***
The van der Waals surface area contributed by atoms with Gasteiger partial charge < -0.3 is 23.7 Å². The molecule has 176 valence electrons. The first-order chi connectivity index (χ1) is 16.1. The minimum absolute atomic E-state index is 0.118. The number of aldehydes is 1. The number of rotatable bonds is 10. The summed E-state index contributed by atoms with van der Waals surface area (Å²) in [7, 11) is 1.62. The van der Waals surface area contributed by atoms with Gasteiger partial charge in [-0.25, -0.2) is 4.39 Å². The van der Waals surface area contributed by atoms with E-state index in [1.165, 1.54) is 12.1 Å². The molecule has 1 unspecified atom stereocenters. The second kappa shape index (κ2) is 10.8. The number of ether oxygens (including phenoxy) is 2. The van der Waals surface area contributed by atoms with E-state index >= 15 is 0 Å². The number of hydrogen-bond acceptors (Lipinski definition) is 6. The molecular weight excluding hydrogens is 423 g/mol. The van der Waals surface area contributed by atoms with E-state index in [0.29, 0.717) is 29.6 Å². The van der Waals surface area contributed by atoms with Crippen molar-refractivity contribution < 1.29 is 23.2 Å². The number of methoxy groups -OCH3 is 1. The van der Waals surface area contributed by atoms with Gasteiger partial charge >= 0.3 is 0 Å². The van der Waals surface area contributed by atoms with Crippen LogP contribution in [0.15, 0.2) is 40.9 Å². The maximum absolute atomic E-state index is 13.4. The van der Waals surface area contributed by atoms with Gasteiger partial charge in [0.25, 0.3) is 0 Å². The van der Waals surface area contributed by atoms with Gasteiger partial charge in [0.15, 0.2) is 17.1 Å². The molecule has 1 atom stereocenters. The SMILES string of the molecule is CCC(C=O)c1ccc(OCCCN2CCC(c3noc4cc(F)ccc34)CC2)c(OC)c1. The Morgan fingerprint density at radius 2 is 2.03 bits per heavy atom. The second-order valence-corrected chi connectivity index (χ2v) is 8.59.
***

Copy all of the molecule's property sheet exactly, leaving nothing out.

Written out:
The van der Waals surface area contributed by atoms with Gasteiger partial charge < -0.3 is 23.7 Å². The molecule has 176 valence electrons. The first-order chi connectivity index (χ1) is 16.1. The minimum absolute atomic E-state index is 0.118. The number of aldehydes is 1. The number of rotatable bonds is 10. The summed E-state index contributed by atoms with van der Waals surface area (Å²) in [7, 11) is 1.62. The van der Waals surface area contributed by atoms with Gasteiger partial charge in [-0.25, -0.2) is 4.39 Å². The van der Waals surface area contributed by atoms with E-state index in [1.165, 1.54) is 12.1 Å². The molecule has 1 unspecified atom stereocenters. The second kappa shape index (κ2) is 10.8. The number of ether oxygens (including phenoxy) is 2. The van der Waals surface area contributed by atoms with E-state index >= 15 is 0 Å². The number of hydrogen-bond acceptors (Lipinski definition) is 6. The molecular weight excluding hydrogens is 423 g/mol. The van der Waals surface area contributed by atoms with E-state index in [0.29, 0.717) is 29.6 Å². The van der Waals surface area contributed by atoms with Crippen molar-refractivity contribution < 1.29 is 23.2 Å². The number of methoxy groups -OCH3 is 1. The van der Waals surface area contributed by atoms with Gasteiger partial charge >= 0.3 is 0 Å². The van der Waals surface area contributed by atoms with Crippen LogP contribution in [0.15, 0.2) is 40.9 Å². The maximum absolute atomic E-state index is 13.4. The van der Waals surface area contributed by atoms with Gasteiger partial charge in [0.25, 0.3) is 0 Å². The van der Waals surface area contributed by atoms with Gasteiger partial charge in [0.15, 0.2) is 17.1 Å². The molecule has 1 atom stereocenters. The SMILES string of the molecule is CCC(C=O)c1ccc(OCCCN2CCC(c3noc4cc(F)ccc34)CC2)c(OC)c1. The Morgan fingerprint density at radius 2 is 2.03 bits per heavy atom. The second-order valence-corrected chi connectivity index (χ2v) is 8.59.